JPMorgan sorts out 'London Whale' consequences
JPMorgan Chase Chairman and CEO Jamie Dimon testifies during a US House Financial Services Committee hearing on Capitol Hill in Washington, DC, June 19, 2012, about JPMorgan Chase's trading loss.
Jeff Horwich: JPMorgan Chase CEO Jamie Dimon has spent the morning in a long conference call with analysts. The occasion is the company's quarterly earnings -- which weren't bad, frankly. But all the attention is on the massive trading loss -- bad derivatives bets by a trader they called the 'London Whale.' The current tally is $4.4 billion lost, twice what they first thought, but the bank is still sorting out the full implications.
Karen Petrou with Federal Financil Analytics is here with some insights, hello.
Karen Petrou: Thank you, Jeff, good to talk with you.
Horwich: So what's new, and what's maybe worrying to you about today's revelations from JPMorgan?
Petrou: What bothers me, and I know bother Jamie Dimon, and it bothers everyone, is this issue of internal control. We give banks our money and all the various benefits they get because they need to not just be regulated, but govern themselves.
Horwich: It sounds like there might be some bloodletting over at the company -- more folks fired, clawbacks of funds that were perhaps ill-gotten in some sense. Do you think that will help resolve things?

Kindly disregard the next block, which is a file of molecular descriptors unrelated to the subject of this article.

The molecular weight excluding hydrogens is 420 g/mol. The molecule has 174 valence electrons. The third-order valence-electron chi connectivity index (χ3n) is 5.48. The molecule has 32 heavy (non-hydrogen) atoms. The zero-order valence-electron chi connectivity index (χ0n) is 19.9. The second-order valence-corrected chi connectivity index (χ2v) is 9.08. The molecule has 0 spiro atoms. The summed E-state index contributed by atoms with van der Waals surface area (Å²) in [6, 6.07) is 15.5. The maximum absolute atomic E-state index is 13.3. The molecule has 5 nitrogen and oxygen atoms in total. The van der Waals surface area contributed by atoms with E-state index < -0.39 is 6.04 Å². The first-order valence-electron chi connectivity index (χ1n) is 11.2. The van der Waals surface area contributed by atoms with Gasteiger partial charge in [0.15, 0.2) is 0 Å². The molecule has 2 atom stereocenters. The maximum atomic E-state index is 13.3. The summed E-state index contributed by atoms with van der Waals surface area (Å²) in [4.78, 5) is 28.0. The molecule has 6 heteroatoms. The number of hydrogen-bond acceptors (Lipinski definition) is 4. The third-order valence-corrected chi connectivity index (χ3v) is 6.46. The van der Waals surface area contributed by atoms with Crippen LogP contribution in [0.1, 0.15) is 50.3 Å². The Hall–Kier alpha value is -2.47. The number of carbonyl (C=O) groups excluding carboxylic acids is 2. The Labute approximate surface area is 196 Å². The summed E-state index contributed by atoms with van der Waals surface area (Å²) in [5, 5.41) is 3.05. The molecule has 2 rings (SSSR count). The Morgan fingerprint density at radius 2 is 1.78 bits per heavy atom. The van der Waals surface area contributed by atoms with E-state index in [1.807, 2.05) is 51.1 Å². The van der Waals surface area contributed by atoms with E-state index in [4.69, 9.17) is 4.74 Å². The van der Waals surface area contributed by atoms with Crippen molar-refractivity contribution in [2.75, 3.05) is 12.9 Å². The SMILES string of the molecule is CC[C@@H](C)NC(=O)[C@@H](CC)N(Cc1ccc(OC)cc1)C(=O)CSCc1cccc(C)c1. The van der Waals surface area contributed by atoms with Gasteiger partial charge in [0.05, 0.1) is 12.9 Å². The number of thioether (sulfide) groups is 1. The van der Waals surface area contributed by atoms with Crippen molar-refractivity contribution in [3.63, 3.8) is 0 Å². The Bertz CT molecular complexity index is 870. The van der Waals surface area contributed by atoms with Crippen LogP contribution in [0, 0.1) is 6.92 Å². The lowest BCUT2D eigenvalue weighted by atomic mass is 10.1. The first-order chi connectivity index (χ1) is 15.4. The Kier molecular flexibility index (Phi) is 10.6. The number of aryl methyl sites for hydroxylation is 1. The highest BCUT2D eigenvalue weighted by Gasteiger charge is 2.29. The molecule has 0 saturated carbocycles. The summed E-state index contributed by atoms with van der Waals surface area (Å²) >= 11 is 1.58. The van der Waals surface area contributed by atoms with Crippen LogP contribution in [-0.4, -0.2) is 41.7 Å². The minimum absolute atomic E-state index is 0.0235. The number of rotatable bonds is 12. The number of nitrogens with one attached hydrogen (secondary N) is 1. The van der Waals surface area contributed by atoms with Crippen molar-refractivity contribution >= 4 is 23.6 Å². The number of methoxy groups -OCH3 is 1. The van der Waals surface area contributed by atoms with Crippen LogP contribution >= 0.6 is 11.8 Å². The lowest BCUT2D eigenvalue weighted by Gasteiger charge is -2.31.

Petrou: Once all the facts are out, which they aren't, there do need to be reactions to people as well as policies. These actions have to have consequences. Who takes the fall, I think, needs to be determined once we know better who's to blame.
Horwich: We've seen lot's of scandals come and go, so pardon a simple question, but why? Why do there have to be consequences?
Petrou: Because there won't be truth. If there aren't consequences there won't be truth. Bad actions need to have immediate consequences and in an employment situation, which is what a bank is, bad consequences have to from a salary and personnel perspective -- as well as whatever the regulators might eventually come to do in the broader legal context.
Horwich: Karen Petrou with Federal Financil Analytics, thank you very much.
Petrou: Thank you, Jeff.